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Meet The Pros: The Breeders, Judges, and Handlers Who Shape The DogSport!



Joan Ronalder

Exclusive Interview conducted April 2001


A multi-species animal trainer, top billed rodeo, horse show and theme park performer extraordinaire, this multi-talented woman is also a dog trainer and working German Shepherd Dog breeder.


Joan Ronalder was born with a love for horses that intensified with maturity and experience and became nothing less than a psychic communication that also extends to dogs. Training animals comes as naturally to Joan as does her gift for totally engrossing and entertaining an audience. In fact, "showing off" and performing to thunderous applause seems to be what her animals like best.


Her trick riding performances include the famous Roman style riding but on three horses instead of two. With top billing, Joan thrilled audiences from Canada to Mexico.  After decades of training horses and dogs, Joan moved on to become a nationally known multi-species animal trainer.


Joan personally trains her own horses, dogs, and other animals. She has also spent time training and exercising thoroughbred racehorses as well as training mules for pleasure driving and competition. Shoeing horses is an art in itself and Joan has shoed horses for Ringling Bros. Barnum and Bailey Circus and the Royal Lippizan Stallion Show.


A vivid imagination and determination helped Joan become the top-notch trainer and performer with some of the most unique animal acts ever presented. A featured performer with Rodeos, Wild West Shows, Theme Parks and Circuses, Joan has amazed audiences coast to coast and even in Bermuda - which was a real challenge in moving and caring for the animals.


Joan Ronalder's unique and totally original acts have entertained audiences at prestigious rodeos such as North American Rodeo Commission Finals, the IPRA (Texas) All Region Finals (FL) The American Professional Rodeo Association Finals (PA) The IPRA Southeast Region Finals (FL), The IPRA Northeast Region Finals (MA), The IPRA Southern Finals (TX), The IPRA Rodeo at Austin International Livestock Expo, and the Annual Gilbert Days Celebration (AZ) Golden Anniversary Rodeo (MI) IPRA All Region Finals (TN) and the IFR 24and 29 in Oklahoma City, OK.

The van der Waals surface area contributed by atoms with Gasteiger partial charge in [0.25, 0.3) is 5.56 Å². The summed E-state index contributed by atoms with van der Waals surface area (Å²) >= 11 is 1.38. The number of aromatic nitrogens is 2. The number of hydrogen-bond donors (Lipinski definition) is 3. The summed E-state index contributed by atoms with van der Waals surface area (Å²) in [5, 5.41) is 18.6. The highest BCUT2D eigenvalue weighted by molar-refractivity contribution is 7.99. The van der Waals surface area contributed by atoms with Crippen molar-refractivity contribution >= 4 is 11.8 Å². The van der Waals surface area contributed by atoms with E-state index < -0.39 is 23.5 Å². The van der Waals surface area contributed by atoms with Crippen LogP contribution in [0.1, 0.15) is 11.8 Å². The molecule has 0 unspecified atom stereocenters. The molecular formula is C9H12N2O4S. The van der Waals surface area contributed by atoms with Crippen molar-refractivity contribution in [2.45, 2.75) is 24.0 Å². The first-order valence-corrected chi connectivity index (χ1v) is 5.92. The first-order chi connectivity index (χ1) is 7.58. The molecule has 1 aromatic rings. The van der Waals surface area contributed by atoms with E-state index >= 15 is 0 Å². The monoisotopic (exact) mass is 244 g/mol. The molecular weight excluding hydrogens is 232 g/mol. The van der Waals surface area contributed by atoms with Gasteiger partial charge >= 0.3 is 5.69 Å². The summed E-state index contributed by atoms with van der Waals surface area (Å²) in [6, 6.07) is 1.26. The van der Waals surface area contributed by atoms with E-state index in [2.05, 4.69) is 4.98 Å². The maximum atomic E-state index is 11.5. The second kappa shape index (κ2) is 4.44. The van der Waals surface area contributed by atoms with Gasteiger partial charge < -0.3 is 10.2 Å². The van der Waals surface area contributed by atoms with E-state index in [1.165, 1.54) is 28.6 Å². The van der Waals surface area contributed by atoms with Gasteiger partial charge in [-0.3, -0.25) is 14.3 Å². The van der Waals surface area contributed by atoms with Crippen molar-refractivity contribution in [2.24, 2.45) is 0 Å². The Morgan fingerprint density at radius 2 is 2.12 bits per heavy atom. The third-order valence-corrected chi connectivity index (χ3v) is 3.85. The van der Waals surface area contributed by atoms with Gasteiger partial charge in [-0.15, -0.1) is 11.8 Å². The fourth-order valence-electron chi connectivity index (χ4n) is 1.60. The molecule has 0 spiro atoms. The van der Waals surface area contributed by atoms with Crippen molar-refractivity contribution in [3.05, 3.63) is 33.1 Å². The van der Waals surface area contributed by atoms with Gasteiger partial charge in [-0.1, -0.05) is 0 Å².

Her most famous acts include the Indian Freedom Horse and the Dancing Appaloosa in “Taming the Wild One” and the Desert Scene Drama with the spectacular Paint Horse.


Members of her superbly trained hybrid wolf-huskies team fly around the arena giving children a wild wheeled-sled ride they will remember for a life time!  The dogs jump rope; go through complicated dramas; line up to take turns leaping astride Joan's palomino pony, and then, with both pony and “wolf dog” instincts under Joan’s compete control, the remarkable performance ends with four big wolf-huskies balancing simultaneously astride the galloping pony!


After training a Dromedary camel "Randy" to perform, Joan she tackled the impossible, turning afierce baboon (said to be un-trainable) into "Josh", the well behaved “kid” who made vet trips and guest appearances dressed in his western duds.


Joan has worked with buffalo and trained a Watusi-cross steer to saddle but she is best remembered as the supreme “bull rider” for her rodeo and horse show act with a Brahma bull under saddle.


Among her many accomplishments, Ronalder trained a horse for an owner who is confined to a wheelchair following an accident 6 years ago. "Pawnee" the horse, lies down and waits patiently for his owner to transfer from her wheelchair to the saddle and then this remarkable horse gently gets to his feet with the rider aboard.


To see the big horse lay down and patiently allow his owner to awkwardly mount is so touching that it brings tears to the eyes. This is the second horse trained by Joan to be the legs for a handicapped owner.


JOAN RONALDER TRAINS HORSES FOR HANDICAPPEDWe show these photos in sequence because seeing is believing. We followed Ronalder's weeks of progress with this horse, from skittish and understandably frightened of the strange things she asked him to approach, to his calm acceptance of the wheelchair.


Just getting a horse to step up to a wheel chair takes a huge amount of patience and an uncanny ability to instill confidence in an animal so naturally programmed to spook and flee from anything out of the ordinary.


But to get him to lay down so close and so steady that the owner-to-be can pull herself from the wheelchair onto his back without so much as a quiver from the horse is almost a miracle.


When the horse slowly and carefully sat up, then stood up, it truly seemed like a miracle to his rider. Even the photographer was moved to tears as the rider bubbled "Oh My God, I just went from no legs to four legs!"


Joan Ronalder has an uncanny ability to communicate with animals and is honored to have her talk with us!


For more information on training, see Training dogs from Agility to Schutzhund

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